Multisensory product experience
Schifferstein HNJ., Spence C.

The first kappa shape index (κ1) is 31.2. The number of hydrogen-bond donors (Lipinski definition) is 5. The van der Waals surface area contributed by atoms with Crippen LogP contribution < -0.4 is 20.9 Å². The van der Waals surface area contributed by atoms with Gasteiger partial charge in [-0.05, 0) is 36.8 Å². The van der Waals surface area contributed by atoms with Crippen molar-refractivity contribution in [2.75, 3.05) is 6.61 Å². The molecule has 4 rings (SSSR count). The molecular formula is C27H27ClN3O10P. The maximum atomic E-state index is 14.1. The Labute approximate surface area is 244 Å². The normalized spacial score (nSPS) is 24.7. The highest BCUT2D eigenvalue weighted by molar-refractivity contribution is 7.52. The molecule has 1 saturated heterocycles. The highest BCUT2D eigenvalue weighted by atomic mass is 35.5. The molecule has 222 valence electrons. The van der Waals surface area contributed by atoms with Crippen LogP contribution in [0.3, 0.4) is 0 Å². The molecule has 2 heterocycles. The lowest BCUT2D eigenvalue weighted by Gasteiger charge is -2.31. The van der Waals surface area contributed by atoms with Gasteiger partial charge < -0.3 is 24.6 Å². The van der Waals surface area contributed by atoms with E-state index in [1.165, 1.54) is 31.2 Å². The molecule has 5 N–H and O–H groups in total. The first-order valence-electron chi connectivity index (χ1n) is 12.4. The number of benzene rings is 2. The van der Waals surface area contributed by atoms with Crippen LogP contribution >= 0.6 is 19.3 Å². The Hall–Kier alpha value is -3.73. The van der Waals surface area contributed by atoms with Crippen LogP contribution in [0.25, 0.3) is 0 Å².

This chapter highlights the roles of the various senses and their interplay when people interact with different products. Besides highlighting the key theoretical debates in this area, the discussion centers on empirical data gathered in well-controlled experimental studies, as well as on survey data. It also highlights a number of examples where the theoretical principles of multisensory perception have actually been incorporated and tested in the design of everyday products. It describes a particular topic and then critically discusses a number of scientific studies that have investigated this topic. Typically, each topic can be characterized not only by its content but also by the specific approaches and research methods that are used. Additionally, where possible it outlines how this knowledge is used or can be used in the development of new products. It reviews what happens when people switch their attention between different sensory systems. Given that the senses typically do not work in isolation, but rather operate as an integrated whole, it discusses the links that people experience intuitively between phenomena occurring in different sensory modalities and the ways in which sensory information from the different modalities is integrated into a holistic product experience. Furthermore, it highlights some of the important emerging challenges currently facing researchers and designers in the area of multisensory product design. © 2008 Elsevier Ltd All rights reserved.